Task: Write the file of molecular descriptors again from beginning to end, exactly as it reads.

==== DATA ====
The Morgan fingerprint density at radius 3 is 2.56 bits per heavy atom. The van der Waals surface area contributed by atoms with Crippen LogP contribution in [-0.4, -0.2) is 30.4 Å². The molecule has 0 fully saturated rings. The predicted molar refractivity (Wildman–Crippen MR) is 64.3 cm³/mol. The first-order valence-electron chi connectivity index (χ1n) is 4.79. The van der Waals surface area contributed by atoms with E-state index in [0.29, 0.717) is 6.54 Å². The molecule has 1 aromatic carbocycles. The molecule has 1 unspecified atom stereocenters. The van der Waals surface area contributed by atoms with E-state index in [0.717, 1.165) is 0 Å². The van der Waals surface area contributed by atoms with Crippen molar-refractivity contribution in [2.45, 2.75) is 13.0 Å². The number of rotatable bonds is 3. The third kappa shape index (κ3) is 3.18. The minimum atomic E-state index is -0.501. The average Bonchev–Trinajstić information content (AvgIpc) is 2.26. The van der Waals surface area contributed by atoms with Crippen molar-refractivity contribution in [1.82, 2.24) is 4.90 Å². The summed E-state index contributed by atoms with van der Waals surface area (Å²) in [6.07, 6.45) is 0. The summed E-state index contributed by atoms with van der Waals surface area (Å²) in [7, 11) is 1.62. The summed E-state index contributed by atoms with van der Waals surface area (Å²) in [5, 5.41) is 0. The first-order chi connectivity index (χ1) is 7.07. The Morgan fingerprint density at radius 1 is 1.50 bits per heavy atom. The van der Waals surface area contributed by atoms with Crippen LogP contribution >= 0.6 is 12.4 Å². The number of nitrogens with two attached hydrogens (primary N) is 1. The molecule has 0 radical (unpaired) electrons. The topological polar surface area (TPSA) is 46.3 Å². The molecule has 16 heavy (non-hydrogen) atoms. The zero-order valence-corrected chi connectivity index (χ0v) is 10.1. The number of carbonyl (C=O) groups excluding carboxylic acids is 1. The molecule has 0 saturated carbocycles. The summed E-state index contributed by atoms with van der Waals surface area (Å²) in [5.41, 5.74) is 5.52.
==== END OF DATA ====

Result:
The Morgan fingerprint density at radius 3 is 2.56 bits per heavy atom. The van der Waals surface area contributed by atoms with Crippen LogP contribution in [-0.4, -0.2) is 30.4 Å². The molecule has 0 fully saturated rings. The predicted molar refractivity (Wildman–Crippen MR) is 64.3 cm³/mol. The first-order valence-electron chi connectivity index (χ1n) is 4.79. The van der Waals surface area contributed by atoms with E-state index in [0.29, 0.717) is 6.54 Å². The molecule has 1 aromatic carbocycles. The molecule has 1 unspecified atom stereocenters. The van der Waals surface area contributed by atoms with E-state index in [0.717, 1.165) is 0 Å². The van der Waals surface area contributed by atoms with Crippen molar-refractivity contribution in [2.45, 2.75) is 13.0 Å². The number of rotatable bonds is 3. The third kappa shape index (κ3) is 3.18. The minimum atomic E-state index is -0.501. The average Bonchev–Trinajstić information content (AvgIpc) is 2.26. The van der Waals surface area contributed by atoms with Crippen molar-refractivity contribution in [1.82, 2.24) is 4.90 Å². The summed E-state index contributed by atoms with van der Waals surface area (Å²) in [6.07, 6.45) is 0. The summed E-state index contributed by atoms with van der Waals surface area (Å²) in [7, 11) is 1.62. The summed E-state index contributed by atoms with van der Waals surface area (Å²) in [5, 5.41) is 0. The first-order chi connectivity index (χ1) is 7.07. The Morgan fingerprint density at radius 1 is 1.50 bits per heavy atom. The van der Waals surface area contributed by atoms with Crippen LogP contribution >= 0.6 is 12.4 Å². The number of nitrogens with two attached hydrogens (primary N) is 1. The molecule has 0 radical (unpaired) electrons. The topological polar surface area (TPSA) is 46.3 Å². The molecule has 16 heavy (non-hydrogen) atoms. The zero-order valence-corrected chi connectivity index (χ0v) is 10.1. The number of carbonyl (C=O) groups excluding carboxylic acids is 1. The molecule has 0 saturated carbocycles. The summed E-state index contributed by atoms with van der Waals surface area (Å²) in [5.41, 5.74) is 5.52.